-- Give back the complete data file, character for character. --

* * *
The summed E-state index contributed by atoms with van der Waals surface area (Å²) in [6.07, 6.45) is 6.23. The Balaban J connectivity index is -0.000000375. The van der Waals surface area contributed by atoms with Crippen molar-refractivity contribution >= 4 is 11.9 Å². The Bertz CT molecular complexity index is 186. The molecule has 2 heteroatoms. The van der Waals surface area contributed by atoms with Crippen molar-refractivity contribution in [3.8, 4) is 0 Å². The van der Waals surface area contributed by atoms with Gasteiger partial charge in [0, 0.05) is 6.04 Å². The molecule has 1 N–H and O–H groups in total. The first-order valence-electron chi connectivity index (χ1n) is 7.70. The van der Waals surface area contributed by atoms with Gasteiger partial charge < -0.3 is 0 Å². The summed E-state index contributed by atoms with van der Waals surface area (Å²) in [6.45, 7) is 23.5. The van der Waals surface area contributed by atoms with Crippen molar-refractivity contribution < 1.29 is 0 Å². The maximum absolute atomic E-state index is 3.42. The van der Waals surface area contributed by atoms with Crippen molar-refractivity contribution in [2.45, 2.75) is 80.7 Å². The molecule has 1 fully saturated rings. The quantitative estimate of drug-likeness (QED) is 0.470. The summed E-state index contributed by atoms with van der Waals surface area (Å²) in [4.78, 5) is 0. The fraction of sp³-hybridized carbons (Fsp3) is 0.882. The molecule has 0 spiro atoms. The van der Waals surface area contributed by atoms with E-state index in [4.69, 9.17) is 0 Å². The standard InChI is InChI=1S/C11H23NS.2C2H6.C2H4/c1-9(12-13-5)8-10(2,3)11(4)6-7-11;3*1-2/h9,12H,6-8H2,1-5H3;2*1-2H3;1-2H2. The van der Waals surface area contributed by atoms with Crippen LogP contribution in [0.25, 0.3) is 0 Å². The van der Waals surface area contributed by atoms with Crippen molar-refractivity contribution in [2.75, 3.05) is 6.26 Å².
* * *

The summed E-state index contributed by atoms with van der Waals surface area (Å²) in [6.07, 6.45) is 6.23. The Balaban J connectivity index is -0.000000375. The van der Waals surface area contributed by atoms with Crippen molar-refractivity contribution >= 4 is 11.9 Å². The Bertz CT molecular complexity index is 186. The molecule has 2 heteroatoms. The van der Waals surface area contributed by atoms with Crippen molar-refractivity contribution in [3.8, 4) is 0 Å². The van der Waals surface area contributed by atoms with Gasteiger partial charge in [0, 0.05) is 6.04 Å². The molecule has 1 N–H and O–H groups in total. The first-order valence-electron chi connectivity index (χ1n) is 7.70. The van der Waals surface area contributed by atoms with Gasteiger partial charge < -0.3 is 0 Å². The summed E-state index contributed by atoms with van der Waals surface area (Å²) in [6.45, 7) is 23.5. The van der Waals surface area contributed by atoms with Crippen molar-refractivity contribution < 1.29 is 0 Å². The maximum absolute atomic E-state index is 3.42. The van der Waals surface area contributed by atoms with Crippen molar-refractivity contribution in [2.45, 2.75) is 80.7 Å². The molecule has 1 fully saturated rings. The quantitative estimate of drug-likeness (QED) is 0.470. The summed E-state index contributed by atoms with van der Waals surface area (Å²) in [4.78, 5) is 0. The fraction of sp³-hybridized carbons (Fsp3) is 0.882. The molecule has 0 spiro atoms. The van der Waals surface area contributed by atoms with E-state index in [4.69, 9.17) is 0 Å². The standard InChI is InChI=1S/C11H23NS.2C2H6.C2H4/c1-9(12-13-5)8-10(2,3)11(4)6-7-11;3*1-2/h9,12H,6-8H2,1-5H3;2*1-2H3;1-2H2. The van der Waals surface area contributed by atoms with Crippen LogP contribution in [0.25, 0.3) is 0 Å². The van der Waals surface area contributed by atoms with Crippen molar-refractivity contribution in [2.75, 3.05) is 6.26 Å².